Red elderberry, Sambucus racemosa, flowers are peaking in our woods and woodland border right now. This medium-sized Pacific Northwest native shrub puts on quite a show when she’s in bloom, covered in masses of somewhat pyramid-shaped clusters of small white flowers. In the photo above of the woodland border in our garden, made a couple of weeks ago on April 12, the flowers have yet to emerge among the newly unfolding leaves. The showy red flowers are red-flowering currant, Ribes sanguineum, blooming below the elderberry.
We’ve been watching our elderberries develop all month as they come into flower, and now as the flowers begin to fade. Continue reading
One of the great things about being confined to our home is to watch the near-daily changes in our garden since we can’t go far afield to catch the blossoms somewhere else. The flowers that were in full bloom just a week ago are fading and new ones are taking their place. Right now, it’s the serviceberries (Amelanchier alnifolia) that are putting on their spring show.
The serviceberries are the white flowers in the photo. Behind them are the brilliant yellow flowers of golden currant (Ribes aureum). Both shrubs are native to Washington state, although the currant is an east of the mountains species. Also starting to bloom is great camas (Camassia leichtlinii), another Pacific Northwest native.
We’re getting to the end of the season for trillium blossoms in our garden and woodland. It’s been a wonderful run for these favorite wildflowers this spring. In the photo above, our Giant Purple Wakerobins (Trillium kurabayashii) are beginning to look a little bedragled in the petal department, although the foliage is still fresh. The white flowers just beginning to open are the non-native Sweet Woodruff, Galium odoratum.
These flowers have been looking good since early March. I photographed them the first time this year on March 18 and shared the photos in a blog post on March 24, a full month ago. I have trouble thinking of another perennial flower that stays looking good for this long. Continue reading
‘Mountain Fire’ Japanese Andromeda, a cultivar of Pieris japonica, is a standout shrub in our garden. It’s a broadleaved evergreen so we can enjoy it year around but it’s especially nice right now as the new foliage emerges. It’s those bright red new leaves that give the cultivar its name. It’s the small shrub in the foreground of the photo above. Continue reading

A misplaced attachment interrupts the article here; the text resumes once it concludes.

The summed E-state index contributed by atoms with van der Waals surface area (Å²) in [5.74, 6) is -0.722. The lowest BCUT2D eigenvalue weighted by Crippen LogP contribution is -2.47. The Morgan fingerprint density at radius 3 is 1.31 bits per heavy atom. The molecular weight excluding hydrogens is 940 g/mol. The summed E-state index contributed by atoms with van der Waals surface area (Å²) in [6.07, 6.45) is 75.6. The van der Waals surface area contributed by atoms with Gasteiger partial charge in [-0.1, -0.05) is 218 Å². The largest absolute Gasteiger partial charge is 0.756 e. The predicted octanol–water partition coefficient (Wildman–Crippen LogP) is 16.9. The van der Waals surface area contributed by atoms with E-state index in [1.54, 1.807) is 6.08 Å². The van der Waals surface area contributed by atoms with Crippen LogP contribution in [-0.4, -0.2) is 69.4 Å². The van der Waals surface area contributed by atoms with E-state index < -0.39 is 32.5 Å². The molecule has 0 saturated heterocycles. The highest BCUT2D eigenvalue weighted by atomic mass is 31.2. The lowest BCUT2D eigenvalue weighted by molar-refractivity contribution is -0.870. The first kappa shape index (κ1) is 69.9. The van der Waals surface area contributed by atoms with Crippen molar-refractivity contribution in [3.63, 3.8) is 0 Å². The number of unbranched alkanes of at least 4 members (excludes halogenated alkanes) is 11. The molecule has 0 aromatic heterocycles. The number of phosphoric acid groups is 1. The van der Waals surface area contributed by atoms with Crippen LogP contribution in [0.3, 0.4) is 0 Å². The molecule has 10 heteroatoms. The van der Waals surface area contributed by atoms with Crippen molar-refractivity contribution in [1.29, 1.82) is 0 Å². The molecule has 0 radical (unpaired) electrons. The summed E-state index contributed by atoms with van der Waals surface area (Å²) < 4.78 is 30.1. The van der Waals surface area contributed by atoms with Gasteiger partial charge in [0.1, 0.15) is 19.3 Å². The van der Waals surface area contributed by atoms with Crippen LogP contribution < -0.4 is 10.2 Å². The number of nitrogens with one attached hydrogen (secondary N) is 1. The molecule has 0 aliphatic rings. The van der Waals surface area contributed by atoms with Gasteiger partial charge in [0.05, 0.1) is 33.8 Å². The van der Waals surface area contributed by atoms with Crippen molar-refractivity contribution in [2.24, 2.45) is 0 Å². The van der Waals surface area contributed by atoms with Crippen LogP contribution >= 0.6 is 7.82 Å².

I spent about four hours meandering the paths in the woods behind our house on Friday, enjoying a day with a soft overcast sky and a few sprinkles that made photography a real joy. In the course of that time I exposed over 300 frames of our wildflowers at various stages of growth, as well as ferns and horsetails. This video slideshow runs about 3:20. I hope it brings you a bit of relaxation and good vibes. It will look best in full screen mode on your computer.
We’re very fortunate to have this space to roam during “stay at home” time and enjoy walking one or more of our trails almost every day. There’s always something new to see among the familiar landscape.
This pretty little garden weed, which goes by the names Ground-ivy, Gill-over-the-ground, Creeping Charlie, or Field Balm (Glechoma hederacea) is one of the first plants I learned the name of when I was a kid. It grew at the edges of my dad’s garden in West Virginia … and it grows today in our garden in Bellingham on the other side of the continent. The name I use most often is Gill-over-the-ground because that’s how I first learned it, but out here in the west I don’t hear many people using that name.
Ground-ivy isn’t native to either the Appalachians or the Pacific Northwest; it’s another of many plant introductions from Eurasia. Continue reading
Salmonberries are one of the showiest of our native shrubs, truly living up to the species epithet in Rubus spectabilis. I don’t know of any other west coast blackberry, raspberry, or related plant with more spectacular flowers than Salmonberry. It’s a bonus that they bloom early, before many of our other flowers. Continue reading
As photographers, the lenses we choose can dramatically change the subject’s appearance in the finished photograph. I find that much of the time I fall back on my trusty 24-105mm zoom lens, which covers most of the subjects I photograph very well. But when I visited the patch of ‘Flore Pleno’ Bloodroot (Sanguinaria canadensis ‘Flore Pleno’) in our woodland-edge garden yesterday evening I left “old trusty” in my bag and picked three different lenses as I explored this spring ephemeral. Continue reading
OK, I’ll admit it. I’m a sucker for Trilliums. They’ve been among my favorite wildflowers for more than 50 years. According to the USDA PLANTS database, there are more than 35 species of Trillium in North America (plus a bunch of subspecies and varieties).
In our garden and woods we only have two species of Trillium. The one at the top of this post is Giant Purple Wakerobin, Trillium kurabayashii, which is native to southern Oregon and northern California. We’ve been growing a small clump of these for a few years and they’re looking particularly good this spring. Continue reading
The edges of the day — around sunrise and sunset — are the most interesting. Yes, we all enjoy warm sunny blue-sky days, but frankly, mid-day sunshine is visually boring.
A couple of weeks ago I looked out out kitchen window about 7:30 as I was finishing my breakfast and noticed the low morning sun shining through a little fog in the garden. It was about 30 minutes after official sunrise. I figured this little light show wouldn’t last long, so I grabbed the camera I keep in the house and rushed out to the garden to capture this bit of atmospheric light show. Continue reading